Crude Oil Isn't That Volatile; Q1 Options Volume Was Incredible

Crude Oil: It's Been A LOT More Volatile!

According to almost everything you read, crude oil is very, very volatile. The evidence is everywhere: prices at the gas pump are super high, the war in Ukraine and sanctions have disrupted supplies, and fossil fuel production is the main target of ESG warriors. So, volatility is high, right? Well, not really! Take a look at this chart since the beginning of February:

Chart of WTI
(Source: OptionMetrics)

As you can see, not only is crude oil volatility nowhere near post-war highs, but it's been declining since the war began. Although it's higher than the average since 2005 (35.4%), not even the recent high of 81.4% could hold a candle to the all-time high of 198.2% hit during 2020.

And it's not just crude oil -- implied volatilities have been declining in other commodities as well, notably wheat:

Chart of SRW
(Source: OptionMetrics)

Why? Isn't the war still going on? Markets, like people, can be childish and tend to bore easily. For implied volatility to increase, the market will need new and unexpected news that drives price uncertainty. Failing that, and with a stalemate in Ukraine, expect volatility to sag, slowly.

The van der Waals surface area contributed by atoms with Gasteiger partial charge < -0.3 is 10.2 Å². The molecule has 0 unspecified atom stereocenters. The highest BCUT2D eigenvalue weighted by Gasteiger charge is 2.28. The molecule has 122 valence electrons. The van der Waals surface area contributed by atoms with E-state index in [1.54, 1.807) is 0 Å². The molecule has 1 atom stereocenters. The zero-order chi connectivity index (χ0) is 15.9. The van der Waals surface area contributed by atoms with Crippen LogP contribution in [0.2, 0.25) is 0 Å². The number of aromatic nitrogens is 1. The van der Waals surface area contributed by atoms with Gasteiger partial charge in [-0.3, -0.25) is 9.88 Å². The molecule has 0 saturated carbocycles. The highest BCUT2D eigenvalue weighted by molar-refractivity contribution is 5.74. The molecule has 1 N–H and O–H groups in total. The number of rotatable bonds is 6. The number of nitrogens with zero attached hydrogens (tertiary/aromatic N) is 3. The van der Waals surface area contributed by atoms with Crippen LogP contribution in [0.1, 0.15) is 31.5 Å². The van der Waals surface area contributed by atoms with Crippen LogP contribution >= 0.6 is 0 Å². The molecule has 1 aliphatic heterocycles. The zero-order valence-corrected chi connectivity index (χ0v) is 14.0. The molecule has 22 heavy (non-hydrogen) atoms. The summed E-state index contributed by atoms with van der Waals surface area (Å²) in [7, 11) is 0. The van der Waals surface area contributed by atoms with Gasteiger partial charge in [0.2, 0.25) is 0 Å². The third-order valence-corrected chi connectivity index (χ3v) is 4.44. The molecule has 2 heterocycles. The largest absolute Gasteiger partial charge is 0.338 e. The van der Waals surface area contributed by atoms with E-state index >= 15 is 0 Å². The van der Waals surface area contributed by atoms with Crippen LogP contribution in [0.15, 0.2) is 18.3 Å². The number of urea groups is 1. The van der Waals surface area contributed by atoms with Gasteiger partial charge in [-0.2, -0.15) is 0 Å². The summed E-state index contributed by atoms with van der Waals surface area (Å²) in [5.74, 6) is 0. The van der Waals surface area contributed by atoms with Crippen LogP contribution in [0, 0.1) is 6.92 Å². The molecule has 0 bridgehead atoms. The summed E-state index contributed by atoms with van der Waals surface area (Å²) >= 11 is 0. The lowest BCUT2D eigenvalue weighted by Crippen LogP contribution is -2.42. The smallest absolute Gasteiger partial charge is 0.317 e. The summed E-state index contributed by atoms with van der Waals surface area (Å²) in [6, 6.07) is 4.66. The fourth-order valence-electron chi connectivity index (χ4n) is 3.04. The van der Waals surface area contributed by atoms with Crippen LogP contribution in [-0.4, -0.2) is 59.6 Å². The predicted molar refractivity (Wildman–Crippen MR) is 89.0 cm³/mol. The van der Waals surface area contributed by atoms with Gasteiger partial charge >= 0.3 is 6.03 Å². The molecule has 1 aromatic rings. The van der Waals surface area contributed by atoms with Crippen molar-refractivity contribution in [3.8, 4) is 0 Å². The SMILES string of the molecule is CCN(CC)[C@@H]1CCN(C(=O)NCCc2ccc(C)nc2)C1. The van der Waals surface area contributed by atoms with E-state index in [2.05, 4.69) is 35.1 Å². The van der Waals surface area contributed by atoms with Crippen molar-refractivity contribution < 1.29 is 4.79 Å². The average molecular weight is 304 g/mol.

The message here: don't confuse your impressions of price action, especially when derived from the press or social media, with actual implied volatility – they are two different things!

Volume Talks – the Q1 Option Volume Numbers Are In And They Are Impressive!

First quarter exchange volumes are out and there are some interesting developments.

First, equity option volumes continue to grow, despite the alleged disappearance of retail traders, and is a little less than double 2018 - 2020 levels.

Chart of options average daily volume

Second, it seems that the war did not provide a significant volume boost for options trading versus 2021. The first quarter of 2021 saw volume that was significantly above Q1 2020 – it would have been hard to improve on that performance. It will be interesting to see if volume can equal that of 2021, or even exceed it, for the rest of the year.

Third, and despite the hype and almost perfect conditions for crypto trading (war, inflation, and sanctions), crypto volume has been declining since last November, and has been going more or less sideways since the beginning of 2021 :

Chart of Coinbase spot notional volumes

Has retail moved to greener pastures or does crypto need some significant upside price action to revive? As I wrote in my last blog, if it doesn't go up in this environment, when will it?